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Facebook claims to reach more people than live in the US for some age groups, analyst alleges

  • Pivotal Research reaffirms its sell rating on Facebook shares, predicting its profitability will decline as it transitions to more video content advertising.
  • The firm's analyst cites Australian trade publication AdNews, which revealed last week "Facebook's claims to reach 1.7mm more 16-39 year-olds in Australia than exist in the country according to its census bureau."
  • The company has been one of the best-performing large-cap stocks in the market. Its shares rallied 48.4 percent year to date through Tuesday versus the S&P 500's 9.8 percent return.
Founder and CEO of Facebook Mark Zuckerberg
David Paul Morris | Bloomberg | Getty Images
Founder and CEO of Facebook Mark Zuckerberg

An analyst at a small research firm is reiterating his negative call on Facebook shares alleging the company may be overstating its ad reach for certain age demographics in the U.S. and other countries.

Pivotal Research reaffirmed its sell rating on the social media giant, also predicting its profitability will decline as it transitions to more video content advertising.

Facebook shares declined 0.4 percent midmorning Wednesday after the report.

"Facebook is establishing itself as a destination for premium video content, and demonstrating a willingness to pay significant amounts of money for that content. Facebook can likely drive revenue growth to offset content costs, albeit at lower margins than what the company currently generates," analyst Brian Wieser wrote in a note to clients Wednesday.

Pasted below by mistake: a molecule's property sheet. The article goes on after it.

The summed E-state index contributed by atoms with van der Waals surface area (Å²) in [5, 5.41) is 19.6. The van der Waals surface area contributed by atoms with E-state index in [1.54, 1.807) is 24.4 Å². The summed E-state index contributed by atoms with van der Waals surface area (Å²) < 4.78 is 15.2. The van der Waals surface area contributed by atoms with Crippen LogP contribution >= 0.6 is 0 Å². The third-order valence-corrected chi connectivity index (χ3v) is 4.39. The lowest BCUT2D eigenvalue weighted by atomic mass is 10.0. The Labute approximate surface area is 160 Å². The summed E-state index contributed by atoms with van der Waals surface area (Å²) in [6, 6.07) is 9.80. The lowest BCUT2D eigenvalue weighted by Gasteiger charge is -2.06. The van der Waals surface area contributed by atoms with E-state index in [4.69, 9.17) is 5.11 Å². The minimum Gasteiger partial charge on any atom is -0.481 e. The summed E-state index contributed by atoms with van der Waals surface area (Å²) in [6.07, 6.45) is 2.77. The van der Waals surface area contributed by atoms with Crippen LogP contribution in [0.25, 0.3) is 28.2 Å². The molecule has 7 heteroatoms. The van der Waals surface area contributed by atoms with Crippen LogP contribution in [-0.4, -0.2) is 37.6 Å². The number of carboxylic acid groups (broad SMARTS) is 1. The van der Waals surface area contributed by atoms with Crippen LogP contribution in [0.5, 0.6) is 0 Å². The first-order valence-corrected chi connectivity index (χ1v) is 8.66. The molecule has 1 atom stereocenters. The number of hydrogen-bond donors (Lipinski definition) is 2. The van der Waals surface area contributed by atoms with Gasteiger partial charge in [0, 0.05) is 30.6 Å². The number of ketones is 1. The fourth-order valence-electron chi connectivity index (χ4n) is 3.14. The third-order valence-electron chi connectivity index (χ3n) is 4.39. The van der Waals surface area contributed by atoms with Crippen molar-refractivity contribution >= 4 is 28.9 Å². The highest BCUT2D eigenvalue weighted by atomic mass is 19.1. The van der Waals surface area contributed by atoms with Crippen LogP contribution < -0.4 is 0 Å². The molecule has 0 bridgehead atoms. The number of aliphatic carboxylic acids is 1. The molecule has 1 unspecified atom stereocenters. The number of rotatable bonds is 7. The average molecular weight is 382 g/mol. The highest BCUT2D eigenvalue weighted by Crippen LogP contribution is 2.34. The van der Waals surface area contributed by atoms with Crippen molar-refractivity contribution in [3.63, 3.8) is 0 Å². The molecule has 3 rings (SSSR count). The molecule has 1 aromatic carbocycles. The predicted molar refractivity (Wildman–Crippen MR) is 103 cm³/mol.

"However, because of measurement issues the company has faced in the past (and possibly a new one identified by a trade publication in Australia and replicated by us within the United States), we think the primary winner of Facebook's expansion in video will be third party measurement firms," he added.

Facebook has been one of the best-performing large-cap stocks in the market. Its shares rallied 48.4 percent year to date through Tuesday versus the S&P 500's 9.8 percent return.

"Measurement issues at Facebook have been top-of-mind for many of those same marketers over the past year given revelations around over-stated average video viewing time, video viewing completions, miscalculations of organic page reach and other data which impacts how budgets are planned," he wrote.

Facebook apologized for overstating video viewership times in September of last year. The company said a metric for average user time spent on videos was artificially inflated.

Wieser cited Australian trade publication AdNews, which revealed last week "Facebook's claims to reach 1.7mm more 16-39 year-olds in Australia than exist in the country according to its census bureau."

The analyst also potentially found a similar issue in the U.S.:

"Specifically, through Facebook's Ads Manager we can see that Facebook claims a potential reach within the US of 41mm 18-24 year-olds, 60mm 25-34 year-olds and 61mm 35-49 year-olds. By contrast, US Census data indicates that last year there are a total of 31mm 18-24 year-olds, 45mm 25-34 year-olds and 61mm 35-49 year-olds."

As a result, Wieser reaffirmed his year-end $140 price target for the company, representing 18 percent downside from Tuesday's close.

"Conversations with agency executives on this topic indicate to us that the gap between Facebook and Census figures is not widely known," he wrote.

Wieser reduced his rating on Facebook shares to a hold from buy on Feb. 1. Facebook's stock has rallied 28.1 percent since his earlier downgrade.

Facebook sent the following statement in response to this story:

"Reach estimations are based on a number of factors, including Facebook user behaviors, user demographics, location data from devices, and other factors. They are designed to estimate how many people in a given area are eligible to see an ad a business might run. They are not designed to match population or census estimates. We are always working to improve our estimates."